Repaint your kitchen cabinets without stripping or sanding, with hiqh-quality adhesion and great looks — for $150 or less

kitchen cabinet repainting without sanding

Disclosure: Rust-Oleum paid for my transportation, lodging and food to attend this special event in New Orleans, where I could test this new product and hear directly from their company experts. There was no promise of news coverage. Opinions are my own.

Repainting your kitchen cabinets has historically been one of the most thankless home renovation projects. I say “thankless,” because in my experience, even after cleaning, sanding (argh), priming, then repainting — the doors still get chippy and the cabinets can still look kind of chalky and blah. It’s a lot of work with iffy results. Now, though, it seems like the folks at Rustoleum have come up with a new DIY painting system — Rustoleum Cabinet Transformations — that promises at least four major benefits: (1) No stripping, sanding or priming required, (2) excellent paint adhesion, (3) high-quality looks, and (4) a price tag less than $150. With this product, the company seems to be making a major move on today’s kitchen renovation market — which, in the wake of the Great Recession, is about working with what we have — especially what we have is existing, functional cabinetry. Of course, people still want an updated look, and Rustoleum is aiming to deliver it — in this cabinet-painting kit. My prediction: This product has all the makings of a huge hit.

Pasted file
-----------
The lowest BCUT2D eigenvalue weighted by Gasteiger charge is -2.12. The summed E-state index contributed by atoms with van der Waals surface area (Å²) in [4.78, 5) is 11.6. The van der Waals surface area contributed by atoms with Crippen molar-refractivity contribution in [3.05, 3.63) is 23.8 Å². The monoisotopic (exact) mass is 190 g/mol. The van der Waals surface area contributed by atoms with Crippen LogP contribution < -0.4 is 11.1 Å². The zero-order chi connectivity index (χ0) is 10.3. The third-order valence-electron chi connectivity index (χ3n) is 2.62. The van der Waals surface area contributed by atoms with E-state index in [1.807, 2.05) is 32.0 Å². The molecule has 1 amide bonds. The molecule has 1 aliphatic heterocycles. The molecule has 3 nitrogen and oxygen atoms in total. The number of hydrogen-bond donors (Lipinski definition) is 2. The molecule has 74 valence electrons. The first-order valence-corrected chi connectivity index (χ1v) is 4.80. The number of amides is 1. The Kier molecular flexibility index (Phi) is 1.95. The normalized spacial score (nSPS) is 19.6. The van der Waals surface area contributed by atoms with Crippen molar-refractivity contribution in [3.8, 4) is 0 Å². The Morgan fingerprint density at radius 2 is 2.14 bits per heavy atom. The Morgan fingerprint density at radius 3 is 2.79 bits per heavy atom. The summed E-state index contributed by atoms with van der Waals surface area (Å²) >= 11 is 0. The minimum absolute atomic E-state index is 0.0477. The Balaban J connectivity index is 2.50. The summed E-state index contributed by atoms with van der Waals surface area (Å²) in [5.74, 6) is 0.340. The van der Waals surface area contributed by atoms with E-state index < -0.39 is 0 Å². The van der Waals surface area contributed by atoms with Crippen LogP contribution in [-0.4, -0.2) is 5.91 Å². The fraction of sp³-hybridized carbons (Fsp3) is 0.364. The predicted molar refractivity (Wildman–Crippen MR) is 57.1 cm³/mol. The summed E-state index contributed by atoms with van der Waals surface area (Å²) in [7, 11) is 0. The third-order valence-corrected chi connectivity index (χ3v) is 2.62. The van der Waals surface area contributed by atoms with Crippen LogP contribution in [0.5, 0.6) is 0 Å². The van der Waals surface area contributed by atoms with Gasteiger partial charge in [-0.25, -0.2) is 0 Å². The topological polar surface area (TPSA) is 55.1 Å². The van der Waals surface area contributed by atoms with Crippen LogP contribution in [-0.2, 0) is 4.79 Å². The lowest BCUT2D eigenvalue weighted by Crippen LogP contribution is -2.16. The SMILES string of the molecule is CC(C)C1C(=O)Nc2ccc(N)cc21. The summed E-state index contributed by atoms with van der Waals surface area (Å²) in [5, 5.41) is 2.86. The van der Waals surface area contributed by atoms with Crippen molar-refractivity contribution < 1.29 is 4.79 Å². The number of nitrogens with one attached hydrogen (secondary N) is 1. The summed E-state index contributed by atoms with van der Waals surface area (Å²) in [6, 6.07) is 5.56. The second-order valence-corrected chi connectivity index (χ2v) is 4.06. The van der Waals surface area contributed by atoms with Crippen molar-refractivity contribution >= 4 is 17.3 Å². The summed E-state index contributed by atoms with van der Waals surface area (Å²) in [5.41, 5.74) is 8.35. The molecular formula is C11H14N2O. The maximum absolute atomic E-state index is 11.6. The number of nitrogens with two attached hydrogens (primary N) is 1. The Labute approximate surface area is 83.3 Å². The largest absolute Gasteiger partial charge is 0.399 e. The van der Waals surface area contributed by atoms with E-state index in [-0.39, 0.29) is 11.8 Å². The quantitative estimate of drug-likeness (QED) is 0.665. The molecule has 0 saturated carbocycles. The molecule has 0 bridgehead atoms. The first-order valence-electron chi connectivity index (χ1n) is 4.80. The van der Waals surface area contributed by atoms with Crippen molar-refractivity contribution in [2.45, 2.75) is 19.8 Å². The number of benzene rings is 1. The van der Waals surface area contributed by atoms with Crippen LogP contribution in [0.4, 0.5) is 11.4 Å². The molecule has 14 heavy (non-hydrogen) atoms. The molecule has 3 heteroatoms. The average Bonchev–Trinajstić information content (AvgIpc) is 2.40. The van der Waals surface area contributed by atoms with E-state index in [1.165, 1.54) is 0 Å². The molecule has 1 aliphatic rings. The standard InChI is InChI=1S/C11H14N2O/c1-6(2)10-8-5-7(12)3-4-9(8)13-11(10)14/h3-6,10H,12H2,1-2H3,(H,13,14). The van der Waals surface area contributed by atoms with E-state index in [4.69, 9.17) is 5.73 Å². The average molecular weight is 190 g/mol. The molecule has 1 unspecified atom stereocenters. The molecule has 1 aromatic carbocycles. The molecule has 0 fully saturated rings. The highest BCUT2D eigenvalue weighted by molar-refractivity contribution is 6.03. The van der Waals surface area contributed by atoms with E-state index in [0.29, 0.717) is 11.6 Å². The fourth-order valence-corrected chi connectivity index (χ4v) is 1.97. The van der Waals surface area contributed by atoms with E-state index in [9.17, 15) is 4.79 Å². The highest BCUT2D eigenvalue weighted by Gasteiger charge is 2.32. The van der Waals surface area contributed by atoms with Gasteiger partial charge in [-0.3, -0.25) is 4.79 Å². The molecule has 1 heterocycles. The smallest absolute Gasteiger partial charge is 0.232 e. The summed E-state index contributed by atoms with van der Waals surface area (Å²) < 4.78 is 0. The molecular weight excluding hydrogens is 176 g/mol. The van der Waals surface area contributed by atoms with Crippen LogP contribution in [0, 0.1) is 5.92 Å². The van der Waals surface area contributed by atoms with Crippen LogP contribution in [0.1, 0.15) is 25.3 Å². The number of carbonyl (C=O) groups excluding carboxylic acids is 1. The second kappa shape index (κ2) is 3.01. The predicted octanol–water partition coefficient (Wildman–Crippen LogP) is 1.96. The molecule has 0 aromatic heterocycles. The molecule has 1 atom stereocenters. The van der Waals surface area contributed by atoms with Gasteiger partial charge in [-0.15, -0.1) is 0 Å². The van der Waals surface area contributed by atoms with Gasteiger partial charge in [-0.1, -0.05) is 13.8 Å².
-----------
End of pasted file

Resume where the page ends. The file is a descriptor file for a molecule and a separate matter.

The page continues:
Last week, I was one of 10 home renovation and design bloggers invited by Rustoleum to see and experience this new product.

preparing kitchen cabinets for painting

Another benefit of Rustoleum’s new system is that everything you need comes in one kit, except for brushes and gloves. Before you start, remove and number the doors and set them up “assembly line” fashion for efficiency. If you’re going to change your cabinet pulls, this is also the time to drill new holes and fill the old.

5 steps to repaint your kitchen cabinets

Step #1  is to use their special solution to clean the cabinets. Their cleaner is formulated to remove grease and grime and to bring up the “tooth” of the wood, so that you don’t need sanding. Oh, and let me properly introduce you to Ashley Lehrmann, pictured throughout playing the role of DIY painter. She is Senior Brand Manager, Rustoleum — and this product has been her baby for the past two years.